Day 14: 30 Days of Deity Devotion

Has worship of The Cailleach changed in modern times?

Short answer: I don’t know.

Long answer: Information about The Cailleach is so much steeped in legend, and has been incorporated with incoming religious and spiritual practices, both in Scotland and in Ireland that we have no real idea of how worship of The Cailleach may have been in ancient times compared to how it may be today.

We can however take some clues from what we do know, or have speculated about over time.

ballachulish-goddess-750_tcm4-553623We don’t know how or even if The Cailleach was worshipped in ancient times. So, there is no way of knowing if people who follow or worship Her today are doing it in the same way, or in different ways.

Common sense though says that all things change over time. Whether it be a religion, a language, a group of people, or an individual person. All things change. When religions or languages or villages or individuals can’t or won’t change, eventually they cannot survive.

Usually these changes are gradual, so gradual that you don’t even notice they’re happening. It’s only when you look back through time that you realise just how different they have become.

We do know that the Celts, both in Ireland and Scotland tended not to worship the Gods. Honour them, yes. Ask favours of them, occasionally. Hold them in awe and perhaps a bit of fear, definitely. But worship? Not so much.

A traditional Scottish Spaewife I knew many years ago put it this way. “I talk to them the way you would talk to your neighbour over the back fence. I work with them. Sometimes they work through me. But I don’t worship them.”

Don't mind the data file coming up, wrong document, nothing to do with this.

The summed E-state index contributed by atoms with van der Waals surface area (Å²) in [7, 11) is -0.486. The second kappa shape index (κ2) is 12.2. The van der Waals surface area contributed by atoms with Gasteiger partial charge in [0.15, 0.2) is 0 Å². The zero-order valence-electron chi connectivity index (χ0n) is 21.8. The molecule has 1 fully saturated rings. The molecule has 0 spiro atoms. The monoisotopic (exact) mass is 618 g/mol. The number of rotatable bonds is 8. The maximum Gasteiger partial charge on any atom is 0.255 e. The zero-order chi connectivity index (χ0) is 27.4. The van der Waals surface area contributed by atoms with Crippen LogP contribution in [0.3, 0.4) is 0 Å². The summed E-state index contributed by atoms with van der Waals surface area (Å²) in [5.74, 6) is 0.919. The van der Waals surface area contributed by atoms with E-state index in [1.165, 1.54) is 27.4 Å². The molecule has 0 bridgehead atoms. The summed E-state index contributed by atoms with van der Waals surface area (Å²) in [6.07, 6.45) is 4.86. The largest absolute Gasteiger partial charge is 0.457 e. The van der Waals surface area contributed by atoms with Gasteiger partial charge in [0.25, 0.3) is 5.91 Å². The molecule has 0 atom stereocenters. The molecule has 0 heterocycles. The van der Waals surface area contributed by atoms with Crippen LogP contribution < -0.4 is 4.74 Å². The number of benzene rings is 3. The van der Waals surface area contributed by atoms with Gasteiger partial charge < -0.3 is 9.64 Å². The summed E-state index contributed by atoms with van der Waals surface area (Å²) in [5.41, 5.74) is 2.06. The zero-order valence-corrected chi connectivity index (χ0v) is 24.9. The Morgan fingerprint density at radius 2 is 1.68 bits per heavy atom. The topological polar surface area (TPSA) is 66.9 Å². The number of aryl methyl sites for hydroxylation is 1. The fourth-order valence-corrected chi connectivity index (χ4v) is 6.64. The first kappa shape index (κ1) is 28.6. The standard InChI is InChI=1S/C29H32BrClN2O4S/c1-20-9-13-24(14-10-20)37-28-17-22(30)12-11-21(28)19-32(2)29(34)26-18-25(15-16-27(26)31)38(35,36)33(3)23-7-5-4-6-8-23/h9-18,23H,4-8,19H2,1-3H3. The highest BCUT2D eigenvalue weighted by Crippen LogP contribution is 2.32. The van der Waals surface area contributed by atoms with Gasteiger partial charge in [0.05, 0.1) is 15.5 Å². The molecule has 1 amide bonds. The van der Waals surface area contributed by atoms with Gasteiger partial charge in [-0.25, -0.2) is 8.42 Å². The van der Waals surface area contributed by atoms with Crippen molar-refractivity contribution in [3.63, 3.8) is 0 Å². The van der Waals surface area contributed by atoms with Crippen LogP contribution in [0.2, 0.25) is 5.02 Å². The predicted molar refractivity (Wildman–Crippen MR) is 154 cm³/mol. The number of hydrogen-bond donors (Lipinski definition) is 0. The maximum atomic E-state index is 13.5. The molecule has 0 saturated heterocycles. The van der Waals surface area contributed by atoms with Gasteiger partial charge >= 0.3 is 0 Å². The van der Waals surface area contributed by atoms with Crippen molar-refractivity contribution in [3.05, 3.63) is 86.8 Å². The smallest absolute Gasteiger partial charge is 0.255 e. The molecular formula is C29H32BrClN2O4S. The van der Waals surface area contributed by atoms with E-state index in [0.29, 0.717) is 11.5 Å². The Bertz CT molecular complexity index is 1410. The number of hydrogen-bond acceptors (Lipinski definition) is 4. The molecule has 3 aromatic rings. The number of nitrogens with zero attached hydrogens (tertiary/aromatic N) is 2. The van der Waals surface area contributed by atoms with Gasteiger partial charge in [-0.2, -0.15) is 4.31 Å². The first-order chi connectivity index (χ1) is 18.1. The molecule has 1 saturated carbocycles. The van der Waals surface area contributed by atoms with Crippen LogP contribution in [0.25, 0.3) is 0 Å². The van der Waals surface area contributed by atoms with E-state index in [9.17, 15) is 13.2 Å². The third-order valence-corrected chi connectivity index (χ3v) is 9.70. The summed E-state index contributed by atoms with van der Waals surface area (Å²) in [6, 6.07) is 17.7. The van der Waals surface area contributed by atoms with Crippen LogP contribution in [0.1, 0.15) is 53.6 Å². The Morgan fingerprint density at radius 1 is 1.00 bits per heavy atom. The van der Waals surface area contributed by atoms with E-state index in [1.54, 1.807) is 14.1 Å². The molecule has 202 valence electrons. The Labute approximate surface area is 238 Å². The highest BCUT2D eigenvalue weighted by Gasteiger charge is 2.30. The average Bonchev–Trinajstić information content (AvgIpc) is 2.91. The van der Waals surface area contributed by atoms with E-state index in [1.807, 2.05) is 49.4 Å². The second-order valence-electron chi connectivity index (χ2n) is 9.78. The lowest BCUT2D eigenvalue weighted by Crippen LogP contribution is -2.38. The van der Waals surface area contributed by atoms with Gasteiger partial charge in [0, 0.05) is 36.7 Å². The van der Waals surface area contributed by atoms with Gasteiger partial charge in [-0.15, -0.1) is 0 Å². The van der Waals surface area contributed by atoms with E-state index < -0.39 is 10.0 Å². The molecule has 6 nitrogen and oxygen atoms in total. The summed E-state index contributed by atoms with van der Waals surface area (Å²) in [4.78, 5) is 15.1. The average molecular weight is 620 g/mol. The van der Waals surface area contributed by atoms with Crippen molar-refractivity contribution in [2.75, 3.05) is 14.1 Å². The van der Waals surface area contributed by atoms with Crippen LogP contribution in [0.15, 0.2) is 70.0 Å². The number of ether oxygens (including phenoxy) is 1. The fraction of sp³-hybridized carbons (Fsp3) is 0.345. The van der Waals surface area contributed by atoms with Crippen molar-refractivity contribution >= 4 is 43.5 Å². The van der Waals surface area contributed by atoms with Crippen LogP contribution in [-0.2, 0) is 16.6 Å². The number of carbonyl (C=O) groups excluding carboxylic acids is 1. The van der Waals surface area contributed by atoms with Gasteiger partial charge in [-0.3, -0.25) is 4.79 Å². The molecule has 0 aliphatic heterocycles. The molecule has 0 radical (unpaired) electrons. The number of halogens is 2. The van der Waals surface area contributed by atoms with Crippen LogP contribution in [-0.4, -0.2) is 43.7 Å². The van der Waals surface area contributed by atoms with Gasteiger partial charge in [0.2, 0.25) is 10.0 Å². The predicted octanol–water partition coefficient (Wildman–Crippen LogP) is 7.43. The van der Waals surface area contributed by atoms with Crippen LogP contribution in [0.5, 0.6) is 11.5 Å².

This would seem to be an indication that there was no ancient worship of The Cailleach and the legends associated with The Cailleach would seem to bear this out.

Many legends talk of how Her permission would need to be obtained before one could hunt the deer under protection. It wasn’t a kind of worshipful obeisance though, more a “We’re off to hunt to feed the family, could we please have one of your deer?” And really, if you were going off to hunt on an old farmer’s land today you would stop off and get his permission first, even if there was a public right of way across the land. It’s just common courtesy.

red deer

Red deer, hind with juvenile

However, we do have is a reference to a possible historical “worship” of The Cailleach in the form of a deer cult or deer-goddess cult in ancient Scotland. What we know today about this comes from a book written in 1930, “The Deer Cult and the Deer-Goddess Cult of the Ancient Caledonians” by J. G. McKay. After a lot of searching I was finally able to find a pdf copy of it online. I have linked to a copy here where you can read or download it for yourself. How much of what the author says is based on fact and how much is pure speculation or perhaps wishful thinking is not known.

I essentially have a clean slate when it comes to working out how I will conduct myself as a priestess of The Cailleach. She has made it clear that I already have the skills and knowledge needed for this job. I just need to find them within myself.

Red deer photo: By Charlesjsharp (Own work, from Sharp Photography, sharpphotography) [CC BY-SA 4.0], via Wikimedia Commons




3 thoughts on “Day 14: 30 Days of Deity Devotion

  1. I like the idea of doing a 30 day devotional. I just posted a simple idea for a shrine to Mother Earth and now I am thinking of adding on the idea with a 30 day devotional to Sayari! I’m thinking of making some kind of actionable offering each day. Something like on day one, I will find a tree in need of healing and spend the 30 days (though I honestly wouldn’t stop at just 30 days) and day 2 do something else. Any ideas for other things that I could do?

    If you are interested, my post about the Sayari Shrine can be found here 🙂

I enjoy reading your responses, so please let me know what you think.

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